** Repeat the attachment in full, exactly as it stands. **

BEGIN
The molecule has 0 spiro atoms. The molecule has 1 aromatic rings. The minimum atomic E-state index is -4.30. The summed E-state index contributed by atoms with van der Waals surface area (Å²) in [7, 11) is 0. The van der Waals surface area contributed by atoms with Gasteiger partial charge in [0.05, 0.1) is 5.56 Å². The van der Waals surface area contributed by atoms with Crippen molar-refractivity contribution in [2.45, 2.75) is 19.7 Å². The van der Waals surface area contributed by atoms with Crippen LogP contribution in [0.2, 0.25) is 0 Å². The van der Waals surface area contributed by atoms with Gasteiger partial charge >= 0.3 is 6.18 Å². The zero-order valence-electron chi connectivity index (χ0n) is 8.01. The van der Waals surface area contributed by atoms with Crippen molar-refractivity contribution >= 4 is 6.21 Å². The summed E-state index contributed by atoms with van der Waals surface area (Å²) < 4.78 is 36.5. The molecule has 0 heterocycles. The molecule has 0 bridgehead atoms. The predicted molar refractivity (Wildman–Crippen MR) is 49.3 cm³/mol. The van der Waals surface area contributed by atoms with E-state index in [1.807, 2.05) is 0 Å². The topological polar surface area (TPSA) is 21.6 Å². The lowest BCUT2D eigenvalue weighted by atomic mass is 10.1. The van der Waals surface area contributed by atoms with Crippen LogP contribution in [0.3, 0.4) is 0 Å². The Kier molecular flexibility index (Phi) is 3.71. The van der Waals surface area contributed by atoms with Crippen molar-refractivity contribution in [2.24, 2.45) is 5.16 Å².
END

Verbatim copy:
The molecule has 0 spiro atoms. The molecule has 1 aromatic rings. The minimum atomic E-state index is -4.30. The summed E-state index contributed by atoms with van der Waals surface area (Å²) in [7, 11) is 0. The van der Waals surface area contributed by atoms with Gasteiger partial charge in [0.05, 0.1) is 5.56 Å². The van der Waals surface area contributed by atoms with Crippen molar-refractivity contribution in [2.45, 2.75) is 19.7 Å². The van der Waals surface area contributed by atoms with Crippen LogP contribution in [0.2, 0.25) is 0 Å². The van der Waals surface area contributed by atoms with Gasteiger partial charge >= 0.3 is 6.18 Å². The zero-order valence-electron chi connectivity index (χ0n) is 8.01. The van der Waals surface area contributed by atoms with Crippen molar-refractivity contribution >= 4 is 6.21 Å². The summed E-state index contributed by atoms with van der Waals surface area (Å²) < 4.78 is 36.5. The molecule has 0 heterocycles. The molecule has 0 bridgehead atoms. The predicted molar refractivity (Wildman–Crippen MR) is 49.3 cm³/mol. The van der Waals surface area contributed by atoms with E-state index in [1.807, 2.05) is 0 Å². The topological polar surface area (TPSA) is 21.6 Å². The lowest BCUT2D eigenvalue weighted by atomic mass is 10.1. The van der Waals surface area contributed by atoms with Crippen LogP contribution in [0.3, 0.4) is 0 Å². The Kier molecular flexibility index (Phi) is 3.71. The van der Waals surface area contributed by atoms with Crippen molar-refractivity contribution in [2.24, 2.45) is 5.16 Å².